Written by Dr Joanna Batstone, Vice President and Lab Director, IBM Research
Blindness. Simply the word evokes a fear in many of us. In fact, blindness is the second most feared medical condition among Australians, after cancer. It steals your independence. It significantly impacts your capacity to work. And it increases your reliance on support from others and the health system. For far too many in the world, they remain unaware that this is what lies ahead for them, thanks to a global epidemic. What do many of these people have in common? Diabetes.
In the five minutes it takes you to read this, one Australian will develop diabetes. Today, approximately 1 million Australians have the disease, with this number expected to double by the year 20252. Almost all people with type 1 diabetes, and 60 percent of those with type two diabetes will develop diabetic retinopathy (DR), the leading cause of irreversible blindness in Australia1. If left undetected, DR will cause permanent loss of sight, yet early detection of the disease can reduce the risk of blindness by 95 percent. This sounds promising, yet it is estimated that 50 percent of people who have diabetes don’t know they have it, and could potentially be unaware they are slowly losing their sight.
While the economic burden of diabetes eye disease is dwarfed by the personal and social cost to the individual, it is estimated that the indirect cost of the disease for a single patient each year is $28,0002. It is no surprise then, that chronic disease, including diabetes is considered the greatest challenge that our nation faces today. So what can we do to reduce this burden?
Diagnosis of DR requires regular screening of diabetes patients, where an expert clinician examines specialised images of the back of the eye, called colour fundus photography. Clinicians manually assess the image to look for tiny signs of lesions such as micro-aneurysms, haemorrhages and exudates. These pathologies indicate the presence of the disease and how severe it is for the patient. Interpreting these images is often a manual, time-intensive and subjective process.
With the estimated growth in diabetes, our current infrastructure is not enough to tackle the challenge in preventing blindness from DR.
What if emerging computer vision technology could help create a highly accurate, automated system for DR detection?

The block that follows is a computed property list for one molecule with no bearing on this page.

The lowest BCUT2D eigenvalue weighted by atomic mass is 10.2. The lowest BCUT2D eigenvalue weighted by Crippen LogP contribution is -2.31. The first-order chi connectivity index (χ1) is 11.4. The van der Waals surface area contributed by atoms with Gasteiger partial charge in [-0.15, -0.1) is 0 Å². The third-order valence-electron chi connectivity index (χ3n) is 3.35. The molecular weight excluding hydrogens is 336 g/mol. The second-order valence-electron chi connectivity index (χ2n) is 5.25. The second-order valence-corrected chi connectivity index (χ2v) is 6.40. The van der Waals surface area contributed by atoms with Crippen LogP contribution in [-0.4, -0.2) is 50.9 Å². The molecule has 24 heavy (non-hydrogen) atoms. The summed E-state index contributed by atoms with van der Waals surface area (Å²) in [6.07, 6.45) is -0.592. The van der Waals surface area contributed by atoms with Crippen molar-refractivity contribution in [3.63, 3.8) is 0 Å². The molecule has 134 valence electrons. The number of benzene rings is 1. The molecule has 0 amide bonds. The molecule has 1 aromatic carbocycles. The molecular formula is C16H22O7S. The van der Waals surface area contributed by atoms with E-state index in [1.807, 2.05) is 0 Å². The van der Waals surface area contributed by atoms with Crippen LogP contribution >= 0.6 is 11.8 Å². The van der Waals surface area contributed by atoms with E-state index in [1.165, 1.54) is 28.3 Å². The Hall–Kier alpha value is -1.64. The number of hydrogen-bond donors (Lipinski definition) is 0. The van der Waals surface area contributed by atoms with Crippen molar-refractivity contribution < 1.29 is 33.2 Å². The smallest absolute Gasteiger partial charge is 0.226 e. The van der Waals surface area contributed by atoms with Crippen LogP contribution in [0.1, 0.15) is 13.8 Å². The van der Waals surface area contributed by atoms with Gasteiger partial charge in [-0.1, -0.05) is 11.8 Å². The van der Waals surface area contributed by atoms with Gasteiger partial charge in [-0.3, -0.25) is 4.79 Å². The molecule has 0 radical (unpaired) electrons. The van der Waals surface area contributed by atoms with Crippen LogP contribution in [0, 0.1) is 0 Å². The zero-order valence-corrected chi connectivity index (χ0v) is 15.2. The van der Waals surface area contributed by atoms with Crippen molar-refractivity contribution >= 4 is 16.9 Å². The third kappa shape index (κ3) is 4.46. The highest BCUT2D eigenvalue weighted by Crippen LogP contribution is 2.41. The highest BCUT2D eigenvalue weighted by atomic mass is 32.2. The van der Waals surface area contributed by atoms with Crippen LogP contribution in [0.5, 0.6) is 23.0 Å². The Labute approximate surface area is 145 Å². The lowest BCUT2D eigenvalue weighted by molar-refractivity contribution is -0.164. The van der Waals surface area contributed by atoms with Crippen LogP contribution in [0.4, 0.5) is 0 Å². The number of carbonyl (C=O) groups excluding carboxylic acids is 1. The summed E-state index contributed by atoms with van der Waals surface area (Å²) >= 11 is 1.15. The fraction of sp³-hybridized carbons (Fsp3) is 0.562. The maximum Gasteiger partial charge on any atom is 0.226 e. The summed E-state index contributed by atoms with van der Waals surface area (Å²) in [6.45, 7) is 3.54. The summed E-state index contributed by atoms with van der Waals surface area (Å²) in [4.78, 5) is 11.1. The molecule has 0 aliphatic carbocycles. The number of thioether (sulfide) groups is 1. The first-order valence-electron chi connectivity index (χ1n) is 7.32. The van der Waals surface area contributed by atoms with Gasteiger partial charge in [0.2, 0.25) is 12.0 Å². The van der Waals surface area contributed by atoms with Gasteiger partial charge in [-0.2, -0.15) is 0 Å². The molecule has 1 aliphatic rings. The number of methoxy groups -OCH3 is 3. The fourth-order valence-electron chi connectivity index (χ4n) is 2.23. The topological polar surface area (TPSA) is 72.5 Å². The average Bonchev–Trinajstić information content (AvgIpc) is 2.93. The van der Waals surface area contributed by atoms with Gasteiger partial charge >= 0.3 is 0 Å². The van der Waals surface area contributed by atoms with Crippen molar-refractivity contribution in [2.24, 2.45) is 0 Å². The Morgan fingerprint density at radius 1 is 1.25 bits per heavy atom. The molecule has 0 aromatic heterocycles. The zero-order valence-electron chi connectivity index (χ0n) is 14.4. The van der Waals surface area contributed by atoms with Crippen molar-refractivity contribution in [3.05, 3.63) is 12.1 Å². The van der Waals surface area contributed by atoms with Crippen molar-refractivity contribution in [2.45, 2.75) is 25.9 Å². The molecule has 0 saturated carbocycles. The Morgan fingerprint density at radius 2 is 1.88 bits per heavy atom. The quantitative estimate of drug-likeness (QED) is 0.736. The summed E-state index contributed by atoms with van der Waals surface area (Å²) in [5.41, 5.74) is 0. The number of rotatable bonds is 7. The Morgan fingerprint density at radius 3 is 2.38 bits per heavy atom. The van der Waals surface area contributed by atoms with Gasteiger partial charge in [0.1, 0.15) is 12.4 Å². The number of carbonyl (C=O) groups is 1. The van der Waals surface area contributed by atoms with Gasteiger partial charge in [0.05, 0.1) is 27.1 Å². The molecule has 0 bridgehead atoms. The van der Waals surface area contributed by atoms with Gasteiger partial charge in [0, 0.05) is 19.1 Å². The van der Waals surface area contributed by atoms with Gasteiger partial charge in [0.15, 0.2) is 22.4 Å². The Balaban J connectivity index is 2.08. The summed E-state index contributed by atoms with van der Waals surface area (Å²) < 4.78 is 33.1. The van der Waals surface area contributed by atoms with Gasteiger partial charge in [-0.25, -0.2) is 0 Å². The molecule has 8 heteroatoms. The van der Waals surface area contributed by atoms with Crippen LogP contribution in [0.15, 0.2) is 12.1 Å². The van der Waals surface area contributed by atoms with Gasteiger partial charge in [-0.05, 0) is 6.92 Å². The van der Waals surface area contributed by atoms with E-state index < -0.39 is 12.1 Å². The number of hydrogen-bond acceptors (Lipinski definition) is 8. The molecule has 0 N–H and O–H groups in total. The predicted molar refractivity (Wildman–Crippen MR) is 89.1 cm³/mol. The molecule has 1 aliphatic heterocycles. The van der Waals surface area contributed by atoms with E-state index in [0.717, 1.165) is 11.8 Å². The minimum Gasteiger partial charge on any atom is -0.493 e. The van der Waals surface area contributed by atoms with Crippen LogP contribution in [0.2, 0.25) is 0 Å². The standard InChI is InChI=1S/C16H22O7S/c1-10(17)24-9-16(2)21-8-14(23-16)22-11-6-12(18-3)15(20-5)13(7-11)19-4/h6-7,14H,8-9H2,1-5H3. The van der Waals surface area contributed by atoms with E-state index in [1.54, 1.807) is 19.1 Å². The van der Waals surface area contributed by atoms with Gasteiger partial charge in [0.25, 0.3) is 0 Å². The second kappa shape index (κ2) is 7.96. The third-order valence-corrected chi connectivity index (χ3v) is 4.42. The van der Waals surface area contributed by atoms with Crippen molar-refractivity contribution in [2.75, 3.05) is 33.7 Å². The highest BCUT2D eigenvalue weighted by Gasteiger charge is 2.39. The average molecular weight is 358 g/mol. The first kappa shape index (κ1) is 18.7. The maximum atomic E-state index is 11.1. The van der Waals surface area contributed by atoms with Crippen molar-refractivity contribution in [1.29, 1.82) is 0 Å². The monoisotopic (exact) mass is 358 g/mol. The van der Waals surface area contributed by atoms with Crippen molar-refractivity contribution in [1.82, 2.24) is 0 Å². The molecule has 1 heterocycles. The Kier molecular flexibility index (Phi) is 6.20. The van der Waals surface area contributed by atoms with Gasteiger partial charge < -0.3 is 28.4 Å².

At IBM Research we are using deep learning technology combined with pathology insights to train machines to understand what a constitutes a normal eye structure, and to automatically identify lesions which may indicate the presence of diseases like DR. Our newly proposed method achieves an accuracy score of 86 percent in classifying the severity of the disease across five levels (no DR, mild, moderate, severe, proliferative DR). Emerging computer vision methods to identify and classify lesions in an image within seconds could create new levels of efficiency, which could help clinicians screen a greater number of diabetes patients, and quickly refer those who need specialist care.
Insight into severity is an important result, given clinicians need to understand the progression of the disease to be able to inform appropriate patient care and treatment. For example, according to the Centre for Eye Research Australia, early stage DR can be managed through optimal diabetes control and maintaining a healthy lifestyle, however proliferative DR requires treatment which is much more invasive and costly, for both the patient and the health system.
We are still in early stages of our research, but these results have shown a great promise for an automated system to help clinicians be more efficient in their analysis of diabetes patients, and quickly refer those who need specialist care. We’re part of an exciting new era; an era which offers the potential to make a real difference in the lives of those who need it most, and hopefully enable us to make headway against this global epidemic of chronic disease.
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